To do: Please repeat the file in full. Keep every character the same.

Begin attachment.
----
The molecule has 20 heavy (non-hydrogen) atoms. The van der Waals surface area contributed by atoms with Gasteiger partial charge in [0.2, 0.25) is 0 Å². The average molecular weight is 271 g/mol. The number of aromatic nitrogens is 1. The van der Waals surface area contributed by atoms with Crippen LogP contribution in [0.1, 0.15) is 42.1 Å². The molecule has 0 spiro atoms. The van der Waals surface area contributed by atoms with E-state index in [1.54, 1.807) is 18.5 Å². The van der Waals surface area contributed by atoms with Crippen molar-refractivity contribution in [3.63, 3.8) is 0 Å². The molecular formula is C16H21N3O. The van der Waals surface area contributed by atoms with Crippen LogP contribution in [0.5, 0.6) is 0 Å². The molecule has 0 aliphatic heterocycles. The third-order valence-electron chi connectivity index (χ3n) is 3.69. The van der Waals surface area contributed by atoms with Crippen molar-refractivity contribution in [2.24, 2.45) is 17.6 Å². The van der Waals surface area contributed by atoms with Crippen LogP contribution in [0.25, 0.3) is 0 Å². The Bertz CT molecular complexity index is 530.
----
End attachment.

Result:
The molecule has 20 heavy (non-hydrogen) atoms. The van der Waals surface area contributed by atoms with Gasteiger partial charge in [0.2, 0.25) is 0 Å². The average molecular weight is 271 g/mol. The number of aromatic nitrogens is 1. The van der Waals surface area contributed by atoms with Crippen LogP contribution in [0.1, 0.15) is 42.1 Å². The molecule has 0 spiro atoms. The van der Waals surface area contributed by atoms with E-state index in [1.54, 1.807) is 18.5 Å². The van der Waals surface area contributed by atoms with Crippen molar-refractivity contribution in [3.63, 3.8) is 0 Å². The molecular formula is C16H21N3O. The van der Waals surface area contributed by atoms with Crippen LogP contribution in [0.5, 0.6) is 0 Å². The molecule has 0 aliphatic heterocycles. The third-order valence-electron chi connectivity index (χ3n) is 3.69. The van der Waals surface area contributed by atoms with Crippen molar-refractivity contribution in [2.24, 2.45) is 17.6 Å². The van der Waals surface area contributed by atoms with Crippen LogP contribution in [0.25, 0.3) is 0 Å². The Bertz CT molecular complexity index is 530.